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How We Do Things Differently Because of Digital Accessibility

Mon Oct 29, 2018 at 01:30 PM

After years of being immersed in learning, talking about, and practicing web accessibility standards, I look back at points of panic (“These guidelines are impossible! Impractical!”) and optimism (“This makes sense!”) and realize that I--along with the rest of the Digital Accessibility for Faculty team Dan Arnold and Nic Bongers--have improved the way we do so much of our daily work, and not just for those with impairments, but for our collaborators, students, and ourselves.

  1. Using the heading tool in documents. This is by far our more significant work improvement: For every document we create, we organize content using the heading tools in Google Docs or heading styles in Microsoft Word. We have set default styles to make documents visually appealing and easy to navigate. Half way through creating a document, if we change our mind on the font size and color of Heading 1, we can change it once and all are automatically updated.
  2. Altering hyperlink protocol. This small habit change has made a big difference in the clarity of our emails, tutorials, and other document types. Accessibility guidelines recommend hyperlinking text that describes where the link goes. We have found this not only helps students with visual impairments, but also helps sighted readers scan a document to locate the links they need. (e.g. “The Introduction to Digital Accessibility video explains hyperlink guidelines.” rather than “Click here for a guide to hyperlinking.”)
  3. Simplifying presentation slide design. With an awareness that multiple objects splayed around a slide makes reading order hard to discern, we have used the handy slide templates in Google Slides and PowerPoint and opted for simplicity: less text, higher color contrast, a title for every slide, and section slides. This simplicity keeps our text and images brief, succinct, and meaningful. 
  4. Starting video creation with a script, or have a captioning routine. Providing captions and transcripts for videos is one of the most helpful accessibility guidelines for all video viewers. We found that starting with a script streamlines every part of the video creation process, not just the captioning. The script acts as a storyboard artist, an actor, and a director. When scripting is not appropriate for a video, we have found that the Accurate Captions: The Ninja YouTube Method works well to update captions quickly. Yuja, a video management service available at Oakland University, also has easy ways to manage captioning.
  5. Acknowledging accessibility limitations. With proficient knowledge of web accessibility guidelines, we became aware of the biggest accessibility barriers for which we do not yet have viable solutions in place: captioning for live videos and long recordings, plain text for older PDFs, and alternatives for complex tables, among others. We continue to use these materials if we conclude they are helpful for most students, and continue to explore solutions and alternative options to work toward more accessible materials.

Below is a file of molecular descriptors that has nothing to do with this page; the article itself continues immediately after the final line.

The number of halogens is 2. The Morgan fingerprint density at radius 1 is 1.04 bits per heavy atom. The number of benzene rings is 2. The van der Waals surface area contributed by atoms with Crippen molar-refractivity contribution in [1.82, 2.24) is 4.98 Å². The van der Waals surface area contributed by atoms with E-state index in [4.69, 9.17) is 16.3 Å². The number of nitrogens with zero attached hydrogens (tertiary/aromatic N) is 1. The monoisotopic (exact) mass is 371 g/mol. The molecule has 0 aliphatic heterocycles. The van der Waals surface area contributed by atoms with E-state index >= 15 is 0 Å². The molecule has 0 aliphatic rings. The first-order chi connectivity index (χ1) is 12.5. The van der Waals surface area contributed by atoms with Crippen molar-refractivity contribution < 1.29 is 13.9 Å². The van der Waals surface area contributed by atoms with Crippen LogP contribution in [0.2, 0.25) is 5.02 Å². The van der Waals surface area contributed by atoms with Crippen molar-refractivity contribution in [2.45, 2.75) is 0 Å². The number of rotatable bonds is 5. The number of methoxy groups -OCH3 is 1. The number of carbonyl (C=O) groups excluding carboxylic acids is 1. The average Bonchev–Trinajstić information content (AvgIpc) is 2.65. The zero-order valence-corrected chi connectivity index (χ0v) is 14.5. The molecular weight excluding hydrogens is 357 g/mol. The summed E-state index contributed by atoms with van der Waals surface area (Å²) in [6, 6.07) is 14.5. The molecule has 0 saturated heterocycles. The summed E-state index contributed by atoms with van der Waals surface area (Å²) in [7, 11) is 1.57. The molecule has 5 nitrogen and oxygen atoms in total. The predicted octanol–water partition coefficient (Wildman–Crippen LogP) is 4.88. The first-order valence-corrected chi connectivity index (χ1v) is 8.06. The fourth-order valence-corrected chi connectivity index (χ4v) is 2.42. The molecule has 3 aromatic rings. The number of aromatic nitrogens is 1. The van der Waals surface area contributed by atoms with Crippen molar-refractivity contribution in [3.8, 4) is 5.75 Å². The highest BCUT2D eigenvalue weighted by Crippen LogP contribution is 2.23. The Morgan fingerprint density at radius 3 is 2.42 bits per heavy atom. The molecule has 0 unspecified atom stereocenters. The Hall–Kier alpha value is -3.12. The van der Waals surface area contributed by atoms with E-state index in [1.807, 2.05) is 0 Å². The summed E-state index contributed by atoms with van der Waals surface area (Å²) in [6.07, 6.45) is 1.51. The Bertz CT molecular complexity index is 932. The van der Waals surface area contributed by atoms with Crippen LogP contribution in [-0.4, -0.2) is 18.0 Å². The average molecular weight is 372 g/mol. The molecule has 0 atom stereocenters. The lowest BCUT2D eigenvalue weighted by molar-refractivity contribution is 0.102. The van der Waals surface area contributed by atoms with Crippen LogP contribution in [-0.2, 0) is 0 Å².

6. Creating flexible, universal material. Being mindful of our limited capacity to meet all accessibility guidelines right away, we regularly consider alternative strategies. For example, 
    • When we provide a complicated table to portray information, we consider whether a linear format can be provided as well. This can improve the flexibility of material in multiple modes (print, mobile, etc.).
    • When we teach classes or facilitate workshops, we send slides and handouts to participants ahead of time so that they can prepare for the learning environment accordingly. Even though none of our workshop participants have disclosed having disabling impairments, many have benefited from these practices by bringing printouts to the session or asking questions about workshops ahead of time.
  7. Whenever possible, we share articles by sharing the article landing page rather than just the PDF. This shows students the full range of options for accessing an article. PDF is great for printing, but plain text can improve clarity, searchability, and mobile reading. Sometimes an audio format is available as well. Additionally, this practice observes copyright and boosts access records for that article and the authors. See the OU Libraries’ Proxy It! page for how to share and access article links beyond OU’s campus.

Save and adapt a Google Doc version of this teaching tip.


To get started with these and more practices in instructional content, see our Digital Accessibility for Faculty resources.

Our Digital Accessibility eSpace introduces OU faculty and staff to web accessibility and simplifies how it relates to most of the work and instructional material we create (including all of the points above). After the introductory videos and interactive books, we have included tools, simulators, and helpful resources to get you going, such as our OU-themed accessible slide templates (PowerPoint, Google Slides). We also have resources on Universal Design for Learning at OU, which explore how courses can be made more accessible to a diverse range of students.

About the Author

Written by Christina Moore, Center for Excellence in Teaching and Learning at Oakland University. Updated November 30, 2020.  Others may share and adapt under Creative Commons License CC BY-NC.

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